The obvious way to approach South Korean director Seung-jun Yi's modest but potent documentary Planet of Snail is to think of it as a story about a disabled man making his way through the world with the help of his companion. But more simply and more accurately, it's really a movie about marriage — about the way two people can smooth over each other's cracks to achieve an imperfect yet sturdy wholeness.
Young-chan is a tall, striking fellow who can neither see nor hear, though he learned to speak at an early age, before he lost his vision and hearing. When we first see him in Planet of Snail, he's attempting to launch a kite with the help of a very small person who appears, at first glance, to be a child; this is his wife, Soon-ho, a tiny woman with an incandescent face and long, dark, lush hair. She's giving Young-chan tips on how to fly the kite, spelling out her ideas in tactile sign language, or finger-braille: Her fingertips touch the tops of his fingers lightly, as if she were typing or playing piano on the most delicate, responsive keys imaginable.
What unfolds from there is a portrait of practical symbiosis in both domestic and emotional terms. Yi — who directed a previous documentary, the 2008 Children of God, about a group of children living near a sacred crematorium in Nepal — finds quiet poetry in workaday visual language. Soon-ho prepares dinner for a group of Young-chan's friends, classmates from a school for the blind. She sets out the various dishes, small bowls of rice and fish and vegetables, and methodically guides the men's hands toward one dish or another so they'll know what's in each.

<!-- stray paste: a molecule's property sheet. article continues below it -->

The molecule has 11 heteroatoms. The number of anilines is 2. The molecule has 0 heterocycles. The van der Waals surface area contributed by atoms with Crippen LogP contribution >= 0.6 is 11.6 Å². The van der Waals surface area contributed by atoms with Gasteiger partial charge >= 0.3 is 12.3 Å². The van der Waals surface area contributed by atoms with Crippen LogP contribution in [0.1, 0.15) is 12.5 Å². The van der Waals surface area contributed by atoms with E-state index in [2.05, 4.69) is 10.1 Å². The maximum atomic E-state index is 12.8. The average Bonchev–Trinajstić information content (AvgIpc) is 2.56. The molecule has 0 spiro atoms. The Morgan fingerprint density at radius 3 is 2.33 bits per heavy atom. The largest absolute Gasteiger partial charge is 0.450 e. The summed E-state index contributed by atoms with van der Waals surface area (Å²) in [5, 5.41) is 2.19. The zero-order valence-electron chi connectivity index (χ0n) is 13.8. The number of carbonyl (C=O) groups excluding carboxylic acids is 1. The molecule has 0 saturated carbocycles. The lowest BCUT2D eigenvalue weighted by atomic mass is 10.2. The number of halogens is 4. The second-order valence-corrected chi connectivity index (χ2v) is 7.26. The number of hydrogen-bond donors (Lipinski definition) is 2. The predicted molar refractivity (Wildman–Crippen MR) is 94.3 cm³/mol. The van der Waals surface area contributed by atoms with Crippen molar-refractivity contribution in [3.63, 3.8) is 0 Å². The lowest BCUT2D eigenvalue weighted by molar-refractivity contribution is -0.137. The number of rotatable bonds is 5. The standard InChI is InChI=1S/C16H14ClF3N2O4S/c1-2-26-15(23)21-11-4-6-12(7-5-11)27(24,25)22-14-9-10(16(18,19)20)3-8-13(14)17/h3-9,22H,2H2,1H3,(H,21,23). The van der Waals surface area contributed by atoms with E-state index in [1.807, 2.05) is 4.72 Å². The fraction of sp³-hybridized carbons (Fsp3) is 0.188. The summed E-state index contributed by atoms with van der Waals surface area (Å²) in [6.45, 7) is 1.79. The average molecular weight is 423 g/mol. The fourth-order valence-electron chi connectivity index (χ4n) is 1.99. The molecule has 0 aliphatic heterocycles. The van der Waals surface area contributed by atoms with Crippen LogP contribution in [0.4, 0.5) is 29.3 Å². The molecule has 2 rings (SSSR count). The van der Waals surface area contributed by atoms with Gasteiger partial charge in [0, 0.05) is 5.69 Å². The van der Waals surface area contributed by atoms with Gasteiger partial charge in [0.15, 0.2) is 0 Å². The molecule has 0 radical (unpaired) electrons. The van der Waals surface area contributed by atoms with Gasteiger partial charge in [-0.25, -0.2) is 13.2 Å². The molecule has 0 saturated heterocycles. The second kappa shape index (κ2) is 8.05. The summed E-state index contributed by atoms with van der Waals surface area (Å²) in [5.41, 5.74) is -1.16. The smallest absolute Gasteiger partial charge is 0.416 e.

That's what she does for Young-chan, as well, when it's just the two of them eating alone. Her understanding of what Young-chan needs has become intuition, a kind of second sight to help compensate for the literal sight that he lacks.
That's an invisible quality, something that should be impossible to capture with a camera, and yet somehow Yi puts this miniature bit of lightning in a bottle: The tenderness that passes between the two is like a special sort of electricity transmitted via fingertips — it can't quite be picked up on film, and yet you can almost see its crackle. In one sequence, Soon-ho scans a web site to see if Young-chan has won an essay contest he entered. She doesn't see his name there, and the gentleness and good humor with which she breaks the news to him is unmarred by condescension. The male ego is a tricky beast, and being deaf an blind has nothing to do with it.
Soon-ho is Young-chan's chief caretaker, and the movie does address Young-chan's need to become more independent: Yi captures the muted suspense of a day that Soon-ho spends by herself after sending Young-chan off, armed with his white cane, for a day on his own.
But more often Planet of Snail evokes, in radiant detail, the mutual reliance that makes good partnerships work. Young-chan and Soon-ho put their heads together to figure out how to change the circular light bulb in their bedroom: Soon-ho is too tiny to reach it, even as she's perched on Young-chan's shoulders, and on his own Young-chan can't see the gizmo he's supposed to be replacing. But side-by-side the two figure it out.
Young-chan is an accomplished essayist and poet, and Planet of Snail is punctuated by his fine-grained but resolute observations: "All deaf-blind people have the heart of an astronaut," he says at one point, alluding to the sense of isolation that he'll never be able to fully escape. Young-chan may be floating free in space, but a fellow traveler hovers close by; the tether between them, and the world, is invisible but strong. (Recommended)